Flowers at a funeral: A reminder of death

During the days after my sister died, my mother and I received an abundant amount of flowers delivered to our home. In addition to the flowers delivered to our home, there were also many flower arrangements delivered to the church for my sister’s memorial service. Each flower arrangement was unique. 

At first, the flowers were a delicate reminder for us that there was still some beauty left in the world. When you lose someone you love deeply, the vibrant world you once knew is lost, and all that remains is a vast dark stretch of seemingly never ending sorrow. Needless to say, grieving families are eternally grateful for any and all gifts, especially ones that help brighten the shadows of death that mask our once beautiful lives.

Losing my sweet sister just two and a half months ago has given me an insider perspective of the thoughts and emotions experienced by grieving families. 

After a couple of weeks, the newness and excitement of my family’s loss wore off…for everyone except us. When all of the visitors, cards, and phone calls ceased, that’s when the true reality of the nightmare hits. The reality that my sister was never coming home. The reality that I never again would need to leave the door unlocked waiting for her to return home at night. The reality that my baby sister, who I had spent the past 19 years protecting, was dead…killed by a falling tree. It is at that time of the grieving process that us bereaved truly need support. The first couple weeks after losing a loved one are such a blur, and we are in such a state of shock, that the reality of the nightmare we are destined to live has yet to set in. It is also after the initial two weeks that everything we see, hear, and think becomes a painful reminder of the precious life that has been stolen from us…a beautiful life that we wanted to be a part of for so much longer than we were aloud. 

When the overwhelming support of friends and family ends, it is also then that we begin to consciously notice that the world surrounding us falls back into normal routine and it truly feels as though everyone has forgotten about the life that we have lost…the life that we will never again share..the life that was so simply stopped in its’ tracks…the life that we once knew, is gone…forever. 

My mother and I chose our piano, which my sister and I both played, to be the designated “Kacy shrine”. The special place where we spent hours making sure that all of the flowers, cards, and photos of my sister were arranged in such a way to reflect the beautiful, but all too short life, that my sister lived out.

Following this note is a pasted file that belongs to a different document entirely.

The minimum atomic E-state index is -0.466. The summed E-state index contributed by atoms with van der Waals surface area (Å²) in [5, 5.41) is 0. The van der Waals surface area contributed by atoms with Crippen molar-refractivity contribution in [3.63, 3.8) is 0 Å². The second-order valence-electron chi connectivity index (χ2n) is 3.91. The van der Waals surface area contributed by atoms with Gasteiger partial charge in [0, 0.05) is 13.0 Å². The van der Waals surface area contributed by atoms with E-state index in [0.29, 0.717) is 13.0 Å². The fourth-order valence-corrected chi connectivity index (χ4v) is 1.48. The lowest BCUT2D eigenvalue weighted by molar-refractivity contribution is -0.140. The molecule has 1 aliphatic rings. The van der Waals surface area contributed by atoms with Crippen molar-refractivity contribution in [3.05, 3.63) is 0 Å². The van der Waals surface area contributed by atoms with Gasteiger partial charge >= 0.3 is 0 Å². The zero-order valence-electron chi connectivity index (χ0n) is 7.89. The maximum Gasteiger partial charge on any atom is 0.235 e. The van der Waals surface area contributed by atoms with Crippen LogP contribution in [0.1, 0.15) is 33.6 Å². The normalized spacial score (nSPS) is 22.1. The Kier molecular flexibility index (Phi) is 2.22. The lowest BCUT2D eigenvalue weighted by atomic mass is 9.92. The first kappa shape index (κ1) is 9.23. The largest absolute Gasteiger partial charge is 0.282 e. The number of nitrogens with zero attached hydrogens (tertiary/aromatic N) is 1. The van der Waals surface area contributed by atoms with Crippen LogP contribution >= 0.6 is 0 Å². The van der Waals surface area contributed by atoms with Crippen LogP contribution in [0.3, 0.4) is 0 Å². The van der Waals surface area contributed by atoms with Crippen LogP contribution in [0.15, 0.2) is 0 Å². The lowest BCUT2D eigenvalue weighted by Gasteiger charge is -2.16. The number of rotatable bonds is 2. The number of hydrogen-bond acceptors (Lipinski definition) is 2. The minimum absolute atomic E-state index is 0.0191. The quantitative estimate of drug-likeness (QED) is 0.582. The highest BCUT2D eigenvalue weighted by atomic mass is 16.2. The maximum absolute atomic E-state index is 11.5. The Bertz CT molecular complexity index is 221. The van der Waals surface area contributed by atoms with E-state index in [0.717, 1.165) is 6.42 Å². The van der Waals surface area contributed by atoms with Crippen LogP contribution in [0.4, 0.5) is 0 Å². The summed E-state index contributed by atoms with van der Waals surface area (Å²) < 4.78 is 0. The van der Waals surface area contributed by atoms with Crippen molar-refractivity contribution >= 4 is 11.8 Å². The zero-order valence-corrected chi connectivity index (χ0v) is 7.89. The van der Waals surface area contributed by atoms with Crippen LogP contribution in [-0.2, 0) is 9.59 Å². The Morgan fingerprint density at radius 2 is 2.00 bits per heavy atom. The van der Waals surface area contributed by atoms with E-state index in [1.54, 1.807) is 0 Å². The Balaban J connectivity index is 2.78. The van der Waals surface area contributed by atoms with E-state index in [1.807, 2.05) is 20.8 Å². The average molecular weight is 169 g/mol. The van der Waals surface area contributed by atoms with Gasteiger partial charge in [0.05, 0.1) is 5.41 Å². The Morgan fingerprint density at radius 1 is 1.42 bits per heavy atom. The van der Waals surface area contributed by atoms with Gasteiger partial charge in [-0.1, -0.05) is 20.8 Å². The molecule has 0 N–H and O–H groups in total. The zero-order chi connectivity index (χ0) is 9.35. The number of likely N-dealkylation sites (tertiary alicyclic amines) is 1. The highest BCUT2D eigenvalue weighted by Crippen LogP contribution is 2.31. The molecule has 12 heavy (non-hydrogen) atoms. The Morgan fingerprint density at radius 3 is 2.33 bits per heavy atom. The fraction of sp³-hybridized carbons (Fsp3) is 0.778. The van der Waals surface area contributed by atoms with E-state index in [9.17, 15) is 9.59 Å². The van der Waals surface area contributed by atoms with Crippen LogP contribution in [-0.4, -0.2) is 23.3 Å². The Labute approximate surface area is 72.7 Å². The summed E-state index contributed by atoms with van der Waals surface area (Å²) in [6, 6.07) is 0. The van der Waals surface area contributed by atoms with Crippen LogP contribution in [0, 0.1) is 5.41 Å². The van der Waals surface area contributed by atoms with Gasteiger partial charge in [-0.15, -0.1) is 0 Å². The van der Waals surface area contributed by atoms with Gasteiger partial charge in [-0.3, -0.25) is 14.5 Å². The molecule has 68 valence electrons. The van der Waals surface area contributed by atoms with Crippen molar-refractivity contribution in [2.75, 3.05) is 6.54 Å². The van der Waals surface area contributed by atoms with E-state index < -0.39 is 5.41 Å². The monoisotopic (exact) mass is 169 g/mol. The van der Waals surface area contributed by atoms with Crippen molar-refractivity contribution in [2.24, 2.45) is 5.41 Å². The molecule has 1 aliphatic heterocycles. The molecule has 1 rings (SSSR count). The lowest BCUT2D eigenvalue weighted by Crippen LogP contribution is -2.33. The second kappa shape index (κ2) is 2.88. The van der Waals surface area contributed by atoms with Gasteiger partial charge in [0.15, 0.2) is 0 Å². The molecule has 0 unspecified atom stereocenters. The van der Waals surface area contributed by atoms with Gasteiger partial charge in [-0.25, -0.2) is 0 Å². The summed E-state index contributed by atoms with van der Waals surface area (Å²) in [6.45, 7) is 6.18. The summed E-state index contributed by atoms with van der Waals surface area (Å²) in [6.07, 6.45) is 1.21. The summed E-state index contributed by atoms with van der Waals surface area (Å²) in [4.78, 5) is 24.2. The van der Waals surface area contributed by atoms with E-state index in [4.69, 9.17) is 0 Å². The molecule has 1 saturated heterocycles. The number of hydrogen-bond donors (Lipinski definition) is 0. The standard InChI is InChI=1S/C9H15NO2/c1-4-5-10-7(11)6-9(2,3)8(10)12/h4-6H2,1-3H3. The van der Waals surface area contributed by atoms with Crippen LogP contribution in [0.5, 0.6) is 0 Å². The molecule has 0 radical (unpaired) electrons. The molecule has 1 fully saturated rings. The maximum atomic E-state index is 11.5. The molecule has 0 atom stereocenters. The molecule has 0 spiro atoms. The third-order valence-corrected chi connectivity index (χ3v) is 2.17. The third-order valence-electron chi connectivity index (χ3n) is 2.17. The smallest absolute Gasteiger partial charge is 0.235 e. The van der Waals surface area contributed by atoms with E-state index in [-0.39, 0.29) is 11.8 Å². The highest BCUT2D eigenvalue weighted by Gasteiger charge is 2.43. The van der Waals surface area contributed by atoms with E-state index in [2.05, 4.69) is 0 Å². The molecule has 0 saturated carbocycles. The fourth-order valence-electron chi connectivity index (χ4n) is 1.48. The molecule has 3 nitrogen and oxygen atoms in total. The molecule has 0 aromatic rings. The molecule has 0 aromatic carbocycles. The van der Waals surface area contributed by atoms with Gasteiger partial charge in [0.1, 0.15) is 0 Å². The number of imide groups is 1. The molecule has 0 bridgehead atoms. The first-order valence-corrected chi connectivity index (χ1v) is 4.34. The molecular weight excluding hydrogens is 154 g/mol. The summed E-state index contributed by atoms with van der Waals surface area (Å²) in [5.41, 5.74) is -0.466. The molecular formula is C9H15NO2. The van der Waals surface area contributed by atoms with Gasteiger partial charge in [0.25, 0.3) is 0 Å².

After a couple of weeks, the once vibrant flowers that were delivered to help us celebrate my sister’s beautiful life, began to wilt. Then, petals from the wilted and lifeless flowers began falling to the floor. The mere thought of death, no matter how insignificant the creature, becomes more sacred than one could ever imagine after losing someone you loved so deeply. Even the tempting thought of squishing a pesky insect suddenly seems like an ultimate crime…and thoughts of that creature’s surviving family swell up in your mind, almost as fast as the tears begin to swell on the surface of your eyes. Watching the flowers die, the flowers that once served to remind us of the livelihood of our loved ones, only reminds us of how short this life truly is. The lifeless flowers then become a reminder of the lifeless body that we once watched live so exuberantly…the life that once was, that is no more.

As morbid as this  all may seem, it is truth. Morbid thoughts are a part of grief; a part of grief that us bereaved wish we could erase, but cannot. Losing my sister is the most painful experience I have ever survived. Surviving such an excruciating loss is something I can only give credit to God for, because if I had been given the option, I would have given my own life just to know that my sweet sister could have lived one more day. 

In the back of my mind, I know my sister is happier and more content than our limited minds can even begin to comprehend, but that doesn’t lessen the pain I feel every day. My hope for this post is that it will fine its’ way to someone who has lost a part of their heart…a chamber of their heart that was designated for a special someone…someone who has fallen a victim to the cruelty of this world like my family has. I hope that someone reading this can relate to the pain and yearning that I must live with. More than anything, I hope that any grieving readers will realize that they are not alone. 


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